9. Frank Brower, Cleveland
Key Numbers: .285 average, 126 games, 77 runs, 16 home runs, 66 RBIs, 62 walks.
Picked up from Washington, the left-handed power hitter was given everyday play by midsummer and certainly got into the groove, including a six-hit performance in one August contest.
10. Joe Harris, Boston
Key Numbers: .335 average, 82 runs, 28 doubles, 11 triples, 13 home runs, 76 RBIs.
In his second year back in the majors after holding out for a few seasons over money, Harris was the only Red Sock to reach double figures in both triples and home runs.
The National League’s Top 10 Pitchers, 1923
1. Dolf Luque, Cincinnati
Key Numbers: 1.93 ERA, 27 wins, 8 losses, .771 win percentage, 6 shutouts, 322 innings.
The Havana-born Luque, who lost 23 games in 1922, arguably put together the greatest performance by a Latin American hurler.
2. Eppa Rixey, Cincinnati
Key Numbers: 2.80 ERA, 20 wins, 15 losses, 309 innings.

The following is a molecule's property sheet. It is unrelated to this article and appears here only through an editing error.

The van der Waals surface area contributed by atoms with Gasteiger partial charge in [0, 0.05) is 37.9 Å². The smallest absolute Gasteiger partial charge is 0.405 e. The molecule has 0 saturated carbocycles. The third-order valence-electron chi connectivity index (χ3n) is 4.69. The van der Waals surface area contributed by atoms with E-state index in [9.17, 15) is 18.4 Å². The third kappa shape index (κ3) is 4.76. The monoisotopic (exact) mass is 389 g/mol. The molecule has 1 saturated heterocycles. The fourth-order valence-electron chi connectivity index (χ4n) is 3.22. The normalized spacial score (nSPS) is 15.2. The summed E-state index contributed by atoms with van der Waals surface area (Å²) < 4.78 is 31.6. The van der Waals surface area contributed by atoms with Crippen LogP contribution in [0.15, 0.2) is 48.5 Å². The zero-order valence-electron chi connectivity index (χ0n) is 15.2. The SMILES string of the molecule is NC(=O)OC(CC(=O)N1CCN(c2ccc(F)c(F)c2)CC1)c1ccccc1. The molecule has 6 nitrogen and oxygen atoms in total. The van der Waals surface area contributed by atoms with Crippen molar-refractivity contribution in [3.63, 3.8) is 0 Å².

The last of three Cincinnati pitchers to reach 20 wins on the season; only one other team in the majors during the decade (New York Giants, 1920) had three 20-game winners on its roster.
3. Pete Alexander, Chicago
Key Numbers: 3.19 ERA, 22 wins, 12 losses, 305 innings, 30 walks.
How much control did Alexander have to start the year? he didn’t walk a batter over his first 52 innings.
4. Pete Donohue, Cincinnati
Key Numbers: 3.18 ERA, 23 wins, 14 losses, 27 complete games, 294.2 innings.
Deprived of a 20-win campaign the year before due to a month’s absence (torn ligament), Donohue clocked in a full year and reached the milestone for the first of three times over the next four seasons.
5. Johnny Morrison, Pittsburgh
Key Numbers: 3.49 ERA, 25 wins, 13 losses, 301.2 innings.
The curveball extraordinaire reached a career apex in advance of a downturn fueled by alcohol.
6. Bill Doak, St. Louis